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Coulehan, LJ. (1985) 'Chiropractic and the clinical art', Soc Sci Med.1985;21(4):383-90.

Soc Sci Med.1985;21(4):383-90.

Chiropractic and the clinical art

J L Coulehan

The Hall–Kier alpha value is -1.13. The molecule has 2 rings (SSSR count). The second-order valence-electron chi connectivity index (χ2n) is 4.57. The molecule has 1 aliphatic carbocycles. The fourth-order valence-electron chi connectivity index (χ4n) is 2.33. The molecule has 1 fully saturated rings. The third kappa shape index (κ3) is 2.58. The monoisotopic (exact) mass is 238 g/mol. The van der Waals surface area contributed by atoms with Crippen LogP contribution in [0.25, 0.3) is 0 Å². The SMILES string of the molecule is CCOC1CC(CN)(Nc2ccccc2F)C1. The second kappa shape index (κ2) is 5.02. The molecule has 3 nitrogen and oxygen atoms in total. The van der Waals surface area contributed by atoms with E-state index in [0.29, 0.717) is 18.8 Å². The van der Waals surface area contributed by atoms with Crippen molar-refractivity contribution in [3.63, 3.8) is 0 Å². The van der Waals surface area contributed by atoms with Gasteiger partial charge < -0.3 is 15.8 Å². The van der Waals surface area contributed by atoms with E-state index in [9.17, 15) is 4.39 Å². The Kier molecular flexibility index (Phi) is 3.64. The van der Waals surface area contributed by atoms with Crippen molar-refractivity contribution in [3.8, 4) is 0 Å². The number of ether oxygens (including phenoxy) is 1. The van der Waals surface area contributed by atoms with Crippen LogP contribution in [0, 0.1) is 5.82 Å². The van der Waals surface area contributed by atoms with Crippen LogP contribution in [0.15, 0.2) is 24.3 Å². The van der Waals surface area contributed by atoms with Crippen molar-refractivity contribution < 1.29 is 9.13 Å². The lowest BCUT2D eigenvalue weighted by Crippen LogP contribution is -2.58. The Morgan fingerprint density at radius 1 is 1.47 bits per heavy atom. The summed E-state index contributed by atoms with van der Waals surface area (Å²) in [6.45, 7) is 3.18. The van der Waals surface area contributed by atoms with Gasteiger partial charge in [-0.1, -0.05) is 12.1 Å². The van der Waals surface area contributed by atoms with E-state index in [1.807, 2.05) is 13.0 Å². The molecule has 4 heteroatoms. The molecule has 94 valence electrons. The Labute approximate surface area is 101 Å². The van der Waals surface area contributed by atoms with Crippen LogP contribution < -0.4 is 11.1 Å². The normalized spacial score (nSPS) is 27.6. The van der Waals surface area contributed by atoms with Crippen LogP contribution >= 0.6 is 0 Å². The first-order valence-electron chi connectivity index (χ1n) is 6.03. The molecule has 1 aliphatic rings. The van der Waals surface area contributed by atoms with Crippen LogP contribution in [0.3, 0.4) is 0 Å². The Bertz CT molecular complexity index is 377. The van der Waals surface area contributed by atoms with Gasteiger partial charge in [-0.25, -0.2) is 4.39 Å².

Chiropractic is the largest 'unorthodox' health profession in the U.S.A. It is licensed in all 50 states and its services are covered by governmental and private health insurance. Yet chiropractic remains, in the opinion of medical commentators, an unscientific healing cult. Chiropractic holds that much illness is caused, directly or indirectly, by derangements in homeostasis that result from subtle vertebral malalignments called 'subluxations'. Only a minority of 'straight' chiropractors continue to provide spinal manipulation as their only modality, while the majority 'mixers' have embraced physical therapy, vitamin supplements and a wide variety of drugless treatments. Clinical trials suggest that spinal manipulation itself has short-term benefit in back pain, but the success of chiropractic is not fully explained by that effect. The clinical art, though, as manifested in the chiropractor-patient interaction contributes greatly to chiropractic healing. This process promotes patient acceptance and validation, fulfills expectations, provides explanations and engages the patient's commitment. The same process lies at the core of the 'art of medicine'. Seeing the clinical art as it functions in chiropractic can help us to understand its independent power in medicine.

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